[openstack-dev] [Openstack][Nova] Slow Nova API Calls from periodic-tempest-devstack-vm-check-hourly

Monty Taylor mordred at inaugust.com
Mon Jan 7 08:18:25 UTC 2013

On 01/07/2013 07:55 AM, Monty Taylor wrote:
> On 01/07/2013 06:46 AM, Mark McLoughlin wrote:
>> On Fri, 2013-01-04 at 11:58 -0800, Joe Gordon wrote:
>>> Conclusion
>>> =========
>>> Nova REST calls take way long, even in small scale devstack/tempest
>>> testing.  We should spend resources on fixing this for Grizzly.  I would
>>> like to start a dialog on how we can fix this and see if anyone wants to
>>> volunteer help.  Below are a few possible ideas of things that will help us
>>> make the REST calls faster.
>>> * Continuously track REST API times of devstack/tempest jobs, to identify
>>> slow API calls and watch for trends.  (logstash + statsd?)
>>> * Identify the underlying cause of the slow performance.  It looks like
>>> nova.db.api may be partially responsible, but not the only issue?  What
>>> else is a bottleneck?
>>> * Enable millisecond level time logging
>>> https://review.openstack.org/#/c/18933/
>>> * Add an option in devstack to enable python profiling?  Whats best way to
>>> do this?
>>> * Make more REST API related code asynchronous (via RPC)
>> Summary is we're randomly seeing a multi-second delay in nova-api
>> between the time a HTTP request is received and we send an AMQP message?
>> Suspecting the DB calls is a good first guess. The ability to log slow
>> DB calls would be nice. Perhaps MySQL has something we can use here,
>> assuming we log some sort of client ID on the nova-api side that we can
>> use to correlate with the MySQL logs.
> There is, you'll be happy to know, a MySQL feature called the slow query
> log. You can enable it by adding:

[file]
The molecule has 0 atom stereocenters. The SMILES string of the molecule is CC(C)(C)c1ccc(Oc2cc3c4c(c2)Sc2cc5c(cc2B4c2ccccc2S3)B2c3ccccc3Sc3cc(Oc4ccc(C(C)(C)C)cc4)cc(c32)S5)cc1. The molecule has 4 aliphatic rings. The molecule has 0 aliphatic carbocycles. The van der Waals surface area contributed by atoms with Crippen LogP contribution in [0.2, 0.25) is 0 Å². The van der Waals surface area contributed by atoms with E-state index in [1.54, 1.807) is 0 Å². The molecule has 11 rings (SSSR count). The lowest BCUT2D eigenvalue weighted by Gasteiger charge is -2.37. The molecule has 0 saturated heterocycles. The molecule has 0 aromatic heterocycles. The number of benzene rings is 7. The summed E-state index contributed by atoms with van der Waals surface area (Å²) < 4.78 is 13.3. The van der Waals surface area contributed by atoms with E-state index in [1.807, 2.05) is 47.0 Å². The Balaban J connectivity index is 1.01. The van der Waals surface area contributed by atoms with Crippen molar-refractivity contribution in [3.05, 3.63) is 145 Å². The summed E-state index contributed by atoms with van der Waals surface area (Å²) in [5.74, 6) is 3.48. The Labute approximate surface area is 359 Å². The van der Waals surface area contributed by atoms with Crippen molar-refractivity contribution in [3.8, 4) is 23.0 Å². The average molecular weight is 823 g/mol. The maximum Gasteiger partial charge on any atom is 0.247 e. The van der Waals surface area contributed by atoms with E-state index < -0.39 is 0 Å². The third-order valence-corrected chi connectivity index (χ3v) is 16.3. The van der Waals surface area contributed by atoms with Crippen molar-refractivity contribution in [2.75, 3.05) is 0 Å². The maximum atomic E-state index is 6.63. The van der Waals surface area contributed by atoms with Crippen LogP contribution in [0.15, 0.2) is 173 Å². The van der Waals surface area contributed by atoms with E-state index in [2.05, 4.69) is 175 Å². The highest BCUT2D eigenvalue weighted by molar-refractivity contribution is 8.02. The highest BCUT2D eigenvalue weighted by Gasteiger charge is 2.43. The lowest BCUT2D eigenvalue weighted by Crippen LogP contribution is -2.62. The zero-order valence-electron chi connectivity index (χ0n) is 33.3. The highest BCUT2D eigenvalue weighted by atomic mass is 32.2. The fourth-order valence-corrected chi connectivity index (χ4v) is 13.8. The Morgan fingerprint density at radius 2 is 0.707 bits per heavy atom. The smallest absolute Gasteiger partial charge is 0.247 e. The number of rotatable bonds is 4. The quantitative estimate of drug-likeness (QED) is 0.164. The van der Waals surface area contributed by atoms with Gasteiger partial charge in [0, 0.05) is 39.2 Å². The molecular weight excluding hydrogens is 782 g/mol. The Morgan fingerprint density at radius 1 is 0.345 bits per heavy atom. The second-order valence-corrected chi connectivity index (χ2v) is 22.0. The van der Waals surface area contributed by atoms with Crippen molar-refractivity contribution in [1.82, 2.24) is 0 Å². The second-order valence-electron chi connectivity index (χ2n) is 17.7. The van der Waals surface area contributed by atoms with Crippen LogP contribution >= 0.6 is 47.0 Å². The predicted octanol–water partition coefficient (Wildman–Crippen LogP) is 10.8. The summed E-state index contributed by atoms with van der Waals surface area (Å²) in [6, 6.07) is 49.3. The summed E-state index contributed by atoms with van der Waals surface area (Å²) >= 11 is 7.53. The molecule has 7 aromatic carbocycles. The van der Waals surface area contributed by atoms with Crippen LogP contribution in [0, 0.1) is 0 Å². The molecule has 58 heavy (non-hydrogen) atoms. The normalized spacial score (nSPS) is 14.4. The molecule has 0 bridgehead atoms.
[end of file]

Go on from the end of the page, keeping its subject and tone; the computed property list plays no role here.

> log_slow_queries       = /var/log/mysql/mysql-slow.log
> To the my.cnf. Additionally, you can put in the following:
> long_query_time = 1
> log-queries-not-using-indexes
> The first is a threshold, in seconds, of how long a query needs to last
> before it's considered slow. The second will cause all queries that did
> not use indexes as part of their run to be logged.


> Getting client ids passed to the db log for correlation will be
> trickier. A lot of the big web properties will do tricks in their db
> layer where they will add embedded comments into the sql passed in that
> include information like client ids. I'm not sure how hard that sort of
> tracing would be to do on our end -but turning on the slow query log
> while doing these sorts of things is probably a great starting place.
>> External processes we run is also another place to look. Again, logging
>> those processes that take longer than a certain threshold to run might
>> be good.
>> I'd also investigate whether it's some other greenthread blocking the
>> API request thread from running. What would be really nice would be some
>> way of logging when a particular greenthread ran for a long time while
>> other greenthreads are pending.
>> It would also be good to see some system level stats and see if it's
>> just that the system is generally CPU or I/O bound while these slow
>> calls are happening. Maybe logging CPU, memory, disk and network usage
>> along with the top few processes every tenth of a second.
> Running dstat in a window while doing the other thing is fairly easy.
> Perhaps we should add a dstat screen to devstack?
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